Our Chinatown Adventure–Libby Trobitz

Posted on January 17, 2012


Stepping off the BART onto the streets of San Francisco and looking up at the sky high labyrinth of buildings is something that a small town country girl such as myself might not ever get used to. I love the adventure that a day in the city has the potential for — it makes me feel like I should be humming my own “Amazing Race” theme music as I’m navigating myself around the busy streets. Culture is what I live for as a student of anthropology, and the charismatic alleys and open markets of Chinatown is exactly what I need to get my culture fix.

Chinatown is an ideal location for my culture fix because I am first and foremost in my educational pursuits a history major, specifically one that specializes in Modern Chinese history. I recognize the flags that I see walking the streets of Chinatown. I can tell you that the Chinese flag is very much a symbol of the People’s Republic of China, or the communist government which was established in 1949 under Mao Tse Tung, and I can tell you that the red, white and blue flag that was also flying above some of the buildings was the flag of Taiwan, or the Republic of China, established by the Nationalists and Chiang Kai Shek, post 1949 when they were ousted from China.

Taiwan’s association with “democracy” or how our tour guide made the distinction between the two flags as “sort of like Republican and Democrat” comes from the fact that the Democratic Progressive Party, established in 1985 in Taiwan was the first party established in opposition to the majority regime, and actually held office in the early 2000′s. In the modern day, there is a huge conflict about Taiwan’s relationship to China and if they will ever reunite. Alas, today was not about a history lesson, as much as I might have lusted after it. Today, was about indulging our palates in the exotic and unique cuisine of Chinatown.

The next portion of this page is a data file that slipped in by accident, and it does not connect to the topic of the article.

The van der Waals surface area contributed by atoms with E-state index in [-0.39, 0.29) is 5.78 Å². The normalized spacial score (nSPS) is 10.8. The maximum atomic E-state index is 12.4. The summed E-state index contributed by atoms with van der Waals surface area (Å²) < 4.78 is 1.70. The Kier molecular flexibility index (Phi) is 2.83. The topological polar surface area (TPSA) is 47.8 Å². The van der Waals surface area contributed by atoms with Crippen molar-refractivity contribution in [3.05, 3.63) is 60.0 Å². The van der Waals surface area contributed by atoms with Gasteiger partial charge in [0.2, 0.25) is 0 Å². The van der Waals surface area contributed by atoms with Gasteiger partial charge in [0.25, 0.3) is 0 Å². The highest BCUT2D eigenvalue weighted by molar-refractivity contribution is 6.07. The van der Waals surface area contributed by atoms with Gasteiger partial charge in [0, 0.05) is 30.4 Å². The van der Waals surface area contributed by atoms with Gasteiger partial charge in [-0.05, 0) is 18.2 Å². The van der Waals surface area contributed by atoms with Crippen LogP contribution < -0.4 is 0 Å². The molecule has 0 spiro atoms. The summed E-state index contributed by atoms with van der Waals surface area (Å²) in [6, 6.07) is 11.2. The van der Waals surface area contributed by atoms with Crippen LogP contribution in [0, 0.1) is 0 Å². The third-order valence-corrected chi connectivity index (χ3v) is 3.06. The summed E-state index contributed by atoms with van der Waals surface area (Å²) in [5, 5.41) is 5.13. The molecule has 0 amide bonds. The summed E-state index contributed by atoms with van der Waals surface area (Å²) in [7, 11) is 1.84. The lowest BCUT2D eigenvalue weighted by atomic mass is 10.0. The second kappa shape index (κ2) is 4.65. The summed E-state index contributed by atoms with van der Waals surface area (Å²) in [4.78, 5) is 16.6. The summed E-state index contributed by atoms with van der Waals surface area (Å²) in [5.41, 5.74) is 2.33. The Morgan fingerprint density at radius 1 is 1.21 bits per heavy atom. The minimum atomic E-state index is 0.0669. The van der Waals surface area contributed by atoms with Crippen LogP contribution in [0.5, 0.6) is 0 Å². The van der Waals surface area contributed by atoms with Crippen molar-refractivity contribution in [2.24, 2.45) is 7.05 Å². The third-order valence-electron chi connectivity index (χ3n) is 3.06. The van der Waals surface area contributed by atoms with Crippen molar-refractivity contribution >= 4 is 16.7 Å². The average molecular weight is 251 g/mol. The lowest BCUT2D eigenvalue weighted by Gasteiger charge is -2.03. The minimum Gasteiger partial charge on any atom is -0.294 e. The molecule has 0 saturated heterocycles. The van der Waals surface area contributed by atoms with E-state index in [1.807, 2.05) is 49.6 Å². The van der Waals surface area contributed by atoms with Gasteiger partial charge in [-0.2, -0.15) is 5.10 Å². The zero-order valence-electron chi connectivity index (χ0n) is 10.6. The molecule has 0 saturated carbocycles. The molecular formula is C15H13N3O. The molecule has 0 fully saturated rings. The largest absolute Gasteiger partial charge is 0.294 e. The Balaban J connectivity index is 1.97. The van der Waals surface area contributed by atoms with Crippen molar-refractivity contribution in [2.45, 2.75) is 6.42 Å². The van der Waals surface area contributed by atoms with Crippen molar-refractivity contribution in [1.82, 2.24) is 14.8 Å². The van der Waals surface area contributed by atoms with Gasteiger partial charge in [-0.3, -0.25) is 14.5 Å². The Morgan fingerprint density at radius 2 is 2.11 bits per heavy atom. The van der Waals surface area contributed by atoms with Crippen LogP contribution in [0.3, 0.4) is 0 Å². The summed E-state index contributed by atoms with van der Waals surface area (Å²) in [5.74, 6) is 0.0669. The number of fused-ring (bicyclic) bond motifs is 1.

Our tour guide was fantastic, his personal accounts electrified our sensory images of sight and smell as we navigated the busystreets. After visiting a tea shop, and the fortune cookie factory (always an Americanized fan favorite), we sat down to a delicious dim sum lunch. The dining room was quiet, the sunlight pouring in, stimulating my desire to fill my stomach with Chinese cuisine.

While sipping on the delicate blends of tea given to us by the aforementioned tea shop (that which I could have easily spent a paycheck in ) in porcelain cups that retain the heat so well I must set it down to let it cool before it singes my fingertips, I spot the first of many plates brought by the waitress on its way to grace our table. The first dish was vegetable spring rolls. The spring rolls were golden brown, flaky deep fried, and when you bit into them, the spicy vegetable filling was too hot in temperature, but so fresh and inviting that I risked the pain of burning my tongue for the sheer pleasure of indulging in hot fresh vegetables in their finest form — wrapped in crunchy flaky crust.

The second dish was a vegetable and shrimp potsticker, the most recognizable form of dim sum. The hot juice from the potsticker seeped out of the doughy dumpling exterior, leaving on my lips the pleasant marriage of succulent seafood and vegetable. The third dish was a dumpling soup, which was vibrantly bursting with healthy bok choy, among other vegetables and the familiar dumpling which, marinating in the broth, took on an even moister tender role in complimenting the vegetables in the soup.The dishes kept coming to our table by the magic of the gracious and attentive waitresses. With joy we spun the lazy susan on the table around like a merry go round sharing the wealth with our fellow classmates. Toasting with tea and iced water, we were humbled by the hospitality of a place that had seemed so foreign to us just hours ago.

The best part of the meal, as I feel with every meal, is dessert. For dessert, we were presented with a sesame ball. Perfectly spherical, emitting a need to know the mystery of its contents, I bit into the firm outside of the sesame ball, only to be met with a soft inside. The inside was fluffy like my favorite comfort food of homemade mashed potatoes, but it had a sweet exotic surprise at its core — lotus. The lotus had a hue of the richest chocolate, and was sweet and creamy on my lips. Within minutes, the sesame ball was meticulously and greedily devoured. I sat back at the table, sipping my water contently, breathing slowly taking in the scene, and also wondering if I should have worn my “fat jeans” as the ones I was currently wearing seemed a bit tight for this overindulgent occasion.

Upon leaving the restaurant, and looking back at the table full of white dishes that once contained exotic delicacies not familiar to a college students’ palate or budget, I can’t help but feel an overwhelming feeling of hospitality and appreciation for that fact that an entire culture of people whom we as a nation once instituted legislation to exclude welcomed us with open arms and showed us one of the most intimate expressions of their culture — their cuisine.

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